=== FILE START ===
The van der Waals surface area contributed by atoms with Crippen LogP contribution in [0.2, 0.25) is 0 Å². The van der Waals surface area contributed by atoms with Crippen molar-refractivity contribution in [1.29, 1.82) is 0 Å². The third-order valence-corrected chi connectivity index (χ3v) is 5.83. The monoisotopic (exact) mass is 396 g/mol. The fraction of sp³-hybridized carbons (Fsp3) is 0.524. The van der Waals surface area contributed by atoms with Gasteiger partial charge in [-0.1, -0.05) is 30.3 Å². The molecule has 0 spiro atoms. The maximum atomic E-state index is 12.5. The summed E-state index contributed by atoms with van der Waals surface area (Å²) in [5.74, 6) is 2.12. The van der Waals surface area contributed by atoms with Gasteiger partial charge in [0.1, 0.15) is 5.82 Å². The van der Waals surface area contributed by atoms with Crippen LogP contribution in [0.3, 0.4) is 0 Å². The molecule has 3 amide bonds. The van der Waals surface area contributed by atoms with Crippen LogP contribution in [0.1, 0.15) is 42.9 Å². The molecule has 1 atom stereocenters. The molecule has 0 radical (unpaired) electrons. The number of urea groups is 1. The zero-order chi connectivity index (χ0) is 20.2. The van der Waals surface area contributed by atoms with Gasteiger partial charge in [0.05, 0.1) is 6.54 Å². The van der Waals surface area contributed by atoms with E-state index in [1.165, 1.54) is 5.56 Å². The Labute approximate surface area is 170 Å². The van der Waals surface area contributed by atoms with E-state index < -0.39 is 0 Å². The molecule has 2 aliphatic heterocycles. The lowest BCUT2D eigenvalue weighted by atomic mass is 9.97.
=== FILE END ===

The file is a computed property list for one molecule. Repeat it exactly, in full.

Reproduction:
The van der Waals surface area contributed by atoms with Crippen LogP contribution in [0.2, 0.25) is 0 Å². The van der Waals surface area contributed by atoms with Crippen molar-refractivity contribution in [1.29, 1.82) is 0 Å². The third-order valence-corrected chi connectivity index (χ3v) is 5.83. The monoisotopic (exact) mass is 396 g/mol. The fraction of sp³-hybridized carbons (Fsp3) is 0.524. The van der Waals surface area contributed by atoms with Gasteiger partial charge in [-0.1, -0.05) is 30.3 Å². The molecule has 0 spiro atoms. The maximum atomic E-state index is 12.5. The summed E-state index contributed by atoms with van der Waals surface area (Å²) in [5.74, 6) is 2.12. The van der Waals surface area contributed by atoms with Gasteiger partial charge in [0.1, 0.15) is 5.82 Å². The van der Waals surface area contributed by atoms with Crippen LogP contribution in [0.3, 0.4) is 0 Å². The molecule has 3 amide bonds. The van der Waals surface area contributed by atoms with Crippen LogP contribution in [0.1, 0.15) is 42.9 Å². The molecule has 1 atom stereocenters. The molecule has 0 radical (unpaired) electrons. The number of urea groups is 1. The zero-order chi connectivity index (χ0) is 20.2. The van der Waals surface area contributed by atoms with Gasteiger partial charge in [0.05, 0.1) is 6.54 Å². The van der Waals surface area contributed by atoms with E-state index in [1.165, 1.54) is 5.56 Å². The Labute approximate surface area is 170 Å². The van der Waals surface area contributed by atoms with E-state index < -0.39 is 0 Å². The molecule has 2 aliphatic heterocycles. The lowest BCUT2D eigenvalue weighted by atomic mass is 9.97.